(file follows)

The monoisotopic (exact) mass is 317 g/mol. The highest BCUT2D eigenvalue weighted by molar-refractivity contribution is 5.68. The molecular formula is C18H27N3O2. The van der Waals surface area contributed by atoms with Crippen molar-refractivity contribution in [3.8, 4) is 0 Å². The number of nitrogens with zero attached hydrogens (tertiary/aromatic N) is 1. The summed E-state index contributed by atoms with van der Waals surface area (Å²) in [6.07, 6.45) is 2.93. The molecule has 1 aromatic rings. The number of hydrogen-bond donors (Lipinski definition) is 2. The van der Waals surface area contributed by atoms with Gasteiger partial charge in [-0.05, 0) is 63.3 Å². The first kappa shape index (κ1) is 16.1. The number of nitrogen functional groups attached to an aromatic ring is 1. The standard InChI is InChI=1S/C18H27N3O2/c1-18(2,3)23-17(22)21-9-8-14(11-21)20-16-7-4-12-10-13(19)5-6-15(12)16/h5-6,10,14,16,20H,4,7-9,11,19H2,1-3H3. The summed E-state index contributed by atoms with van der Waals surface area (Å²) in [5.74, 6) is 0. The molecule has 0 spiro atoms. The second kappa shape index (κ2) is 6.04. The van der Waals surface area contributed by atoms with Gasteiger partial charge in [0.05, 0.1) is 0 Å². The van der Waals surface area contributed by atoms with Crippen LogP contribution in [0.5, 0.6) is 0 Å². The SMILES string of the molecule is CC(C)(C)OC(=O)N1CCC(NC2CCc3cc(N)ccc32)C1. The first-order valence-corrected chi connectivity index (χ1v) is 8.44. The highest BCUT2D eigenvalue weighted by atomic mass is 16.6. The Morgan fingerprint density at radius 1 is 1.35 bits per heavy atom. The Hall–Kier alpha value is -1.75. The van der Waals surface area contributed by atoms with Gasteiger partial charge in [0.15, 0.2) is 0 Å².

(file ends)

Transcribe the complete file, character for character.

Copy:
The monoisotopic (exact) mass is 317 g/mol. The highest BCUT2D eigenvalue weighted by molar-refractivity contribution is 5.68. The molecular formula is C18H27N3O2. The van der Waals surface area contributed by atoms with Crippen molar-refractivity contribution in [3.8, 4) is 0 Å². The number of nitrogens with zero attached hydrogens (tertiary/aromatic N) is 1. The summed E-state index contributed by atoms with van der Waals surface area (Å²) in [6.07, 6.45) is 2.93. The molecule has 1 aromatic rings. The number of hydrogen-bond donors (Lipinski definition) is 2. The van der Waals surface area contributed by atoms with Gasteiger partial charge in [-0.05, 0) is 63.3 Å². The first kappa shape index (κ1) is 16.1. The number of nitrogen functional groups attached to an aromatic ring is 1. The standard InChI is InChI=1S/C18H27N3O2/c1-18(2,3)23-17(22)21-9-8-14(11-21)20-16-7-4-12-10-13(19)5-6-15(12)16/h5-6,10,14,16,20H,4,7-9,11,19H2,1-3H3. The summed E-state index contributed by atoms with van der Waals surface area (Å²) in [5.74, 6) is 0. The molecule has 0 spiro atoms. The second kappa shape index (κ2) is 6.04. The van der Waals surface area contributed by atoms with Gasteiger partial charge in [0.05, 0.1) is 0 Å². The van der Waals surface area contributed by atoms with Crippen LogP contribution in [0.5, 0.6) is 0 Å². The SMILES string of the molecule is CC(C)(C)OC(=O)N1CCC(NC2CCc3cc(N)ccc32)C1. The first-order valence-corrected chi connectivity index (χ1v) is 8.44. The highest BCUT2D eigenvalue weighted by atomic mass is 16.6. The Morgan fingerprint density at radius 1 is 1.35 bits per heavy atom. The Hall–Kier alpha value is -1.75. The van der Waals surface area contributed by atoms with Gasteiger partial charge in [0.15, 0.2) is 0 Å².